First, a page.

Actually, I’d rather think most things can be dealt with by two levels and one level is the even better. So adding a fourth “even bigger” thing on top of Epics just felt wrong. Technologists (like myself) have a tendency to map everything into hierarchies; inverted trees with fractal like branches. But not everything is, or should be, a hierarchy, mapping the world into a tree like structure can add complications.
Unlike stories (and epics and tasks) Jobs to be Done don’t really lend themselves to the transactional “Done”. While you could put a Job all the way to Done on your Kanban board and track it from “To do” to “Done” in reality the customer job still exists. Sure you’ve improved it but you can improve it again – another example of Stable Intermediate Forms. This seems to be the great potential of Jobs to be Done, they keep on giving: as much as you improve your product to help with the job you can still improve it some more.
So each time you analyse the Job to be Done you should be able to find more stories to deliver to improve it. Hence the Job to be Done is not a “story” to do, it is a Story Generator. Every time you look at the job to be done you find more stories, every time you examine the result of the latest improvement you find more stories. The job will never be done. Some might see that as a bad thing but that also means the job presents a stable focus for ongoing work.
The same might be true of OKRs but in a slightly different way. Because the objective is reviewed periodically – every quarter or so – it lacks the continuity of Jobs to be Done but perhaps allows the team to switch targets, maybe it is stable enough.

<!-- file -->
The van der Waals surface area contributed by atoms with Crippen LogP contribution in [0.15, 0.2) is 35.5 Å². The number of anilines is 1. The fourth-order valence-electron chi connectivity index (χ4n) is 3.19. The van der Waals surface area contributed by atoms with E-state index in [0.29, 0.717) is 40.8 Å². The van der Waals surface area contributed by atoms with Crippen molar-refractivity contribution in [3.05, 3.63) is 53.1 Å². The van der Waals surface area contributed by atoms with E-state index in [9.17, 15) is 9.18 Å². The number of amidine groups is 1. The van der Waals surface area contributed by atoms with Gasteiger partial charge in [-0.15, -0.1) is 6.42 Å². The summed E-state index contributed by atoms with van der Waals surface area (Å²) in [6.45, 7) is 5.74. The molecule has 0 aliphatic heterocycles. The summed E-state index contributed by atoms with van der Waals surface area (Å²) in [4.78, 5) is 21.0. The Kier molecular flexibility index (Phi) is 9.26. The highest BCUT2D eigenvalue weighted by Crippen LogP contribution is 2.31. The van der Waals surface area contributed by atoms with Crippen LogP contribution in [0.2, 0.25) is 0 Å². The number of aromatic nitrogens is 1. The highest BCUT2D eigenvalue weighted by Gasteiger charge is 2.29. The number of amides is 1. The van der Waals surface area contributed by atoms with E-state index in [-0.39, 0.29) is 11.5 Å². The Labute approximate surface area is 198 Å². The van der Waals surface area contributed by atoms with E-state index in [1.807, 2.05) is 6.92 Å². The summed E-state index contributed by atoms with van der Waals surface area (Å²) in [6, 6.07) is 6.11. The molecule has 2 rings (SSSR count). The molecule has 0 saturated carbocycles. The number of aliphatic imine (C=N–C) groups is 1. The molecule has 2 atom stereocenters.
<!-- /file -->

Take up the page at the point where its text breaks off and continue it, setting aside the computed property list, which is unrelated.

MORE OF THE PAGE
The key results may well be stories in their own right, or they may be things which lead to stories. Either way one can expect some key results to be achieved and marked as done regularly. As they fall they are either replaced by new key results building towards the objective (which themselves lead to stories) or new key results are added for new objectives.
I’m sure there are other story generators out there but the key thing for me is not the mechanism but the existence of the generator. Once you have a story generator you do not need a big backlog of things to do. The generator will replenish the backlog whenever you need more stories – either because you have done them or the value has fallen.
Using a generator removes the need to have a big backlog which removes the tyranny of the backlog. The team are now free(r) to concentrate on delivering value towards their objective.
Finally, I wonder if anyone has used both OKRs and Jobs to be Done together? Right now they feel like alternative generators to me, having both seems like a bit like overkill. Although I accept that maybe OKRs are more corporate and Jobs to be Done are more product focused. Anyone got any experience using them together?